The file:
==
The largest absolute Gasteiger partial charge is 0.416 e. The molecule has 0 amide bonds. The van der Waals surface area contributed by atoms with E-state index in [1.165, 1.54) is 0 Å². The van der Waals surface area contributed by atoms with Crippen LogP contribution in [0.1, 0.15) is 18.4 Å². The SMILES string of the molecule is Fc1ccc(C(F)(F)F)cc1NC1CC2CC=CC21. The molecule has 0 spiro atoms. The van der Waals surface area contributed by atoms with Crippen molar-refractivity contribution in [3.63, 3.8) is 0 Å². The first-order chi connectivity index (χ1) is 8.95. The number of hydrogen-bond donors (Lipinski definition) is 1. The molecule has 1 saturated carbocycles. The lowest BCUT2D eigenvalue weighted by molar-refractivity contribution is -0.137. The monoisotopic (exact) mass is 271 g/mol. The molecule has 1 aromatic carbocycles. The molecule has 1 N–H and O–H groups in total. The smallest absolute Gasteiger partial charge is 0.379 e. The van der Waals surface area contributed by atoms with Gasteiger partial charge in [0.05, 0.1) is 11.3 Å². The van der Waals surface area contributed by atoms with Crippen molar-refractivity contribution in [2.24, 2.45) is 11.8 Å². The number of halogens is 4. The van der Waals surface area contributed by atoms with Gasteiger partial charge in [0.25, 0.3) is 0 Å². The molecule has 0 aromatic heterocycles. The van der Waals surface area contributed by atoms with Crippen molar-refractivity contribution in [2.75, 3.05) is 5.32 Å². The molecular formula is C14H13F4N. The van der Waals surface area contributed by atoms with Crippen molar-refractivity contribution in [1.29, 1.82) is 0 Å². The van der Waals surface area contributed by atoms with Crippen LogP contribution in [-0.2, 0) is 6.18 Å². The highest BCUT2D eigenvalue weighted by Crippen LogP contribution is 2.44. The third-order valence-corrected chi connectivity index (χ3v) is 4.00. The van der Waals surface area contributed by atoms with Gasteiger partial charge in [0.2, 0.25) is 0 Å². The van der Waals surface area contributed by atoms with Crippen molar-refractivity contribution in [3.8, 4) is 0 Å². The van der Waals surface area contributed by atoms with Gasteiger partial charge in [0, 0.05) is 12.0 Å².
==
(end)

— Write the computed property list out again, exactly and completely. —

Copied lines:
The largest absolute Gasteiger partial charge is 0.416 e. The molecule has 0 amide bonds. The van der Waals surface area contributed by atoms with E-state index in [1.165, 1.54) is 0 Å². The van der Waals surface area contributed by atoms with Crippen LogP contribution in [0.1, 0.15) is 18.4 Å². The SMILES string of the molecule is Fc1ccc(C(F)(F)F)cc1NC1CC2CC=CC21. The molecule has 0 spiro atoms. The van der Waals surface area contributed by atoms with Crippen molar-refractivity contribution in [3.63, 3.8) is 0 Å². The first-order chi connectivity index (χ1) is 8.95. The number of hydrogen-bond donors (Lipinski definition) is 1. The molecule has 1 saturated carbocycles. The lowest BCUT2D eigenvalue weighted by molar-refractivity contribution is -0.137. The monoisotopic (exact) mass is 271 g/mol. The molecule has 1 aromatic carbocycles. The molecule has 1 N–H and O–H groups in total. The smallest absolute Gasteiger partial charge is 0.379 e. The van der Waals surface area contributed by atoms with Gasteiger partial charge in [0.05, 0.1) is 11.3 Å². The van der Waals surface area contributed by atoms with Crippen molar-refractivity contribution in [2.24, 2.45) is 11.8 Å². The number of halogens is 4. The van der Waals surface area contributed by atoms with Gasteiger partial charge in [0.25, 0.3) is 0 Å². The molecule has 0 aromatic heterocycles. The van der Waals surface area contributed by atoms with Crippen molar-refractivity contribution in [2.75, 3.05) is 5.32 Å². The molecular formula is C14H13F4N. The van der Waals surface area contributed by atoms with Crippen molar-refractivity contribution in [1.29, 1.82) is 0 Å². The van der Waals surface area contributed by atoms with Crippen LogP contribution in [-0.2, 0) is 6.18 Å². The highest BCUT2D eigenvalue weighted by Crippen LogP contribution is 2.44. The third-order valence-corrected chi connectivity index (χ3v) is 4.00. The van der Waals surface area contributed by atoms with Gasteiger partial charge in [0.2, 0.25) is 0 Å². The van der Waals surface area contributed by atoms with Crippen molar-refractivity contribution in [3.8, 4) is 0 Å². The van der Waals surface area contributed by atoms with Gasteiger partial charge in [0, 0.05) is 12.0 Å².